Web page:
How soon can I have a test after exposure?
An HIV combination test can provide initial results at the earliest two weeks after possible exposure. A confirmed positive HIV test result is deemed to be reliable. However, only a test conducted six weeks after possible exposure can safely rule out an HIV infection, because some people take up to six weeks to form antibodies against HIV. Therefore, even if the first HIV test result is negative, the test must be repeated six weeks or more after exposure. A Checkpoint or regional AIDS centre can give you advice.
Home tests detect antibodies only, and show results at the earliest three months after possible exposure. These tests are available in pharmacies and drugstores.
What is the difference between a rapid test and a laboratory test?
The rapid HIV test gives a result within twenty minutes. By contrast, it takes around three days before you get the results of a laboratory test. The test itself is no slower, but the blood sample has to be sent off to a laboratory and the result subsequently returned.
Can I do an HIV test at home?
Yes. A good home test will satisfy the following requirements:
- The patient information leaflet that comes with every home HIV test provides information on HIV/AIDS that is applicable to Switzerland. The leaflet is printed in Switzerland's four national languages and in English.
- The quality of home HIV tests is assured by independent laboratories.
- Anyone whose test is positive will know where they can turn for advice, irrespective of their age, sex, sexual orientation, nationality or immigration status.
Home tests can also be bought over the internet, but be very careful of cheap products and tests which are not subject to quality controls!
Home HIV test
A home HIV test (also known as self test) is an HIV test that anyone can carry out themselves. The home testing kits sold in Switzerland are easy to use and deliver a reliable result.
There are two points to remember when using a home HIV test:
- If the test shows a positive result, it is essential to have it confirmed by a further test at a testing centre or doctor's surgery.
- A home HIV test can only reliably detect an HIV infection if it occurred at least three months before the test. Anyone wishing to check their status after possible exposure within the past three months should go to a testing centre or a doctor.
Which home HIV test should I use?
It is essential that the testing kit bears the European CE quality mark. To earn it, the manufacturer must prove that the test is reliable and easy to use.
Where can I buy a home HIV test?
Home tests bearing the CE mark are available from pharmacies and drugstores.
They can also be bought on the internet, but be careful here, because providers may also supply tests which are not CE-certified. There are also fake tests in circulation. The Swiss AIDS Federation therefore recommends buying the test at a pharmacy or drugstore.
How does a home HIV test work?
All CE-certified home HIV tests are blood tests. You prick your finger with a very fine needle and take a drop of blood that is then analysed in the container that is supplied.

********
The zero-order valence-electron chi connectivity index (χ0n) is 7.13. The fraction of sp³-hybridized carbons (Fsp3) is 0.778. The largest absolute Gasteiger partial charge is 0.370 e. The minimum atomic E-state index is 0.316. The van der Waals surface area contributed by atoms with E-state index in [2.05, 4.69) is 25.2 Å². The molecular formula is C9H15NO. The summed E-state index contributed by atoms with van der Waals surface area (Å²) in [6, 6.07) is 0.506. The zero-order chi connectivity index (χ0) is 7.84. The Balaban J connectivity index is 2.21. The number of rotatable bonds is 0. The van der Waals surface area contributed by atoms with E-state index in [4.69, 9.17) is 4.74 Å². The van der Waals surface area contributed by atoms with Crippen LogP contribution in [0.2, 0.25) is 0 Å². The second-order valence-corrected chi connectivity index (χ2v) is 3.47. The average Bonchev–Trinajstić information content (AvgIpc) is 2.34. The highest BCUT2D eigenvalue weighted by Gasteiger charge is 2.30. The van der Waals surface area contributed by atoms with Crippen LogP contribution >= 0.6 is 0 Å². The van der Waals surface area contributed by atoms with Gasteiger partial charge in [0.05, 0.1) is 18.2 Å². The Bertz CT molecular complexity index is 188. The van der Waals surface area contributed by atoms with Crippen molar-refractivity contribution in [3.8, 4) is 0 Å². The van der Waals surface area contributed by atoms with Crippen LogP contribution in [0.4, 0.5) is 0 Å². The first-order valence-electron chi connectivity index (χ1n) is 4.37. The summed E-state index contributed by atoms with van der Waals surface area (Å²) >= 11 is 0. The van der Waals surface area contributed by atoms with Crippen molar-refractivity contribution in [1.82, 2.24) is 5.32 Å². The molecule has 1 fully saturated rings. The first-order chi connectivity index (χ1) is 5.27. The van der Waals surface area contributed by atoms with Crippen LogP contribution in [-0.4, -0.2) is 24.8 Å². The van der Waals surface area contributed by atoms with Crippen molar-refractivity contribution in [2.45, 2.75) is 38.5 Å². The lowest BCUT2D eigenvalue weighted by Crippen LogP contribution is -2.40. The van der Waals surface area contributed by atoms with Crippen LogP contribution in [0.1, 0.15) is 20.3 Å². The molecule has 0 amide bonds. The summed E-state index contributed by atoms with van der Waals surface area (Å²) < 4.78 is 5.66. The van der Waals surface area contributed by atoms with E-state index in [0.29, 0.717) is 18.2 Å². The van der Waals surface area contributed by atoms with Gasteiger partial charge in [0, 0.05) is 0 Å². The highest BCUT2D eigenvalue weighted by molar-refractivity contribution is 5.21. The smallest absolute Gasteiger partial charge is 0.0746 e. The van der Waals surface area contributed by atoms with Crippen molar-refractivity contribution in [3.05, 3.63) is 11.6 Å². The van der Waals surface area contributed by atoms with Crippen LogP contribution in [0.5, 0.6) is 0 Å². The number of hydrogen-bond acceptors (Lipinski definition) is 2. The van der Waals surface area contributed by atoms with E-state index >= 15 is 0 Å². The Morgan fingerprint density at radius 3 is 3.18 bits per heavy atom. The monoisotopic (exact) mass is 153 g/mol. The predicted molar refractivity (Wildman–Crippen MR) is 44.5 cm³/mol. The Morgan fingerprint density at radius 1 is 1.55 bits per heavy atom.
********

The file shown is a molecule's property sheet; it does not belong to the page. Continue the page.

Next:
Various tests are available, and they are all very easy to use.
Does pricking your finger hurt?
Not really – very little at most. All of the instructions show where you should take the blood from, i.e. the side of the finger. The skin there has fewer nerve endings, so you feel it less.
What does a home HIV test actually test?
All home HIV tests look for antibodies. These are proteins that the body forms when it is infected with HIV. In other words, the test does not react to HIV directly, but to the body's response to HIV. Since it takes time for the immune system to respond following infection, a home test can only safely rule out HIV if it is done at the earliest three months after possible infection.
What doesn’t it test?
The home HIV test can only detect infection with HIV. It tells you nothing about other sexually transmitted infections such as gonorrhoea or syphilis.
How reliable is the result?
You can rely on the result from a test carrying the CE mark.
If the test result is positive, go immediately to an advice centre.
Would I know if anything had gone wrong?
Yes. Like a home pregnancy test, all tests have a control line which shows whether or not a sample is valid.
What does a negative test result mean?
A negative test result means that you are not infected with HIV. Please note, however, that if you have become infected over the previous three months it may be too soon for the test to detect HIV in your blood.
What does a positive test result mean?
In this case you should seek medical attention as soon as you can. It will be paid for by your health insurance. HIV cannot be cured, but can be treated with drugs in such a way that you will remain healthy and have a similar life expectancy as those who do not have HIV.
How do I dispose of a home HIV test?
You can dispose of a home test with your regular household rubbish. Simply put everything back in the packaging, and throw it in the bin.